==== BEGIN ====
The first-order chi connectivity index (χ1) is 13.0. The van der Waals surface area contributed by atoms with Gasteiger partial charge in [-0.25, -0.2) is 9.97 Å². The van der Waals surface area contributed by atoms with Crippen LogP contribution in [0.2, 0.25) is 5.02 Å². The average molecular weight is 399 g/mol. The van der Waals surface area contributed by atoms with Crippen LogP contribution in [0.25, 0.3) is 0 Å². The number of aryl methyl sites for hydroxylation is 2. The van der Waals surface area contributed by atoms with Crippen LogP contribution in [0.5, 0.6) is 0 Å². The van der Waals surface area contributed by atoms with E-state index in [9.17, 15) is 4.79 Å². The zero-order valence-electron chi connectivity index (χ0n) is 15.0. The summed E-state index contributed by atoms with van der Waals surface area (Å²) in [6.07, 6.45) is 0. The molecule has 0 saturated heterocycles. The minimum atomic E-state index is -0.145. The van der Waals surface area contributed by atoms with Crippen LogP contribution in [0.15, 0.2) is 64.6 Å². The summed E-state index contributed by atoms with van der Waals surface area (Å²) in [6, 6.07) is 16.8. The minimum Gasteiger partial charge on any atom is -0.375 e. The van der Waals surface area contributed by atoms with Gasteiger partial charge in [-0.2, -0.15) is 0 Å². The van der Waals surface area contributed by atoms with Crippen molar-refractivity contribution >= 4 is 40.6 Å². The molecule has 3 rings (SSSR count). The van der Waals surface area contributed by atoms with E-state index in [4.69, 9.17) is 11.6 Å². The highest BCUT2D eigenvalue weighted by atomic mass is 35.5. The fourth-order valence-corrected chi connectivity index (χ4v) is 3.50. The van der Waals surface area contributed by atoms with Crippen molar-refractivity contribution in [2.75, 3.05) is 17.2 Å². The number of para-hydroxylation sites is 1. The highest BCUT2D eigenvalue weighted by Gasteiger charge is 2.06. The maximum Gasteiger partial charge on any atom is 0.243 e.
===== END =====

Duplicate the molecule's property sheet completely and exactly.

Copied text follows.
The first-order chi connectivity index (χ1) is 13.0. The van der Waals surface area contributed by atoms with Gasteiger partial charge in [-0.25, -0.2) is 9.97 Å². The van der Waals surface area contributed by atoms with Crippen LogP contribution in [0.2, 0.25) is 5.02 Å². The average molecular weight is 399 g/mol. The van der Waals surface area contributed by atoms with Crippen LogP contribution in [0.25, 0.3) is 0 Å². The number of aryl methyl sites for hydroxylation is 2. The van der Waals surface area contributed by atoms with Crippen LogP contribution in [0.5, 0.6) is 0 Å². The van der Waals surface area contributed by atoms with E-state index in [9.17, 15) is 4.79 Å². The zero-order valence-electron chi connectivity index (χ0n) is 15.0. The summed E-state index contributed by atoms with van der Waals surface area (Å²) in [6.07, 6.45) is 0. The molecule has 0 saturated heterocycles. The minimum atomic E-state index is -0.145. The van der Waals surface area contributed by atoms with Crippen LogP contribution in [0.15, 0.2) is 64.6 Å². The summed E-state index contributed by atoms with van der Waals surface area (Å²) in [6, 6.07) is 16.8. The minimum Gasteiger partial charge on any atom is -0.375 e. The van der Waals surface area contributed by atoms with Gasteiger partial charge in [-0.2, -0.15) is 0 Å². The van der Waals surface area contributed by atoms with Crippen molar-refractivity contribution >= 4 is 40.6 Å². The molecule has 3 rings (SSSR count). The van der Waals surface area contributed by atoms with E-state index in [4.69, 9.17) is 11.6 Å². The highest BCUT2D eigenvalue weighted by atomic mass is 35.5. The fourth-order valence-corrected chi connectivity index (χ4v) is 3.50. The van der Waals surface area contributed by atoms with Crippen molar-refractivity contribution in [2.75, 3.05) is 17.2 Å². The number of para-hydroxylation sites is 1. The highest BCUT2D eigenvalue weighted by Gasteiger charge is 2.06. The maximum Gasteiger partial charge on any atom is 0.243 e.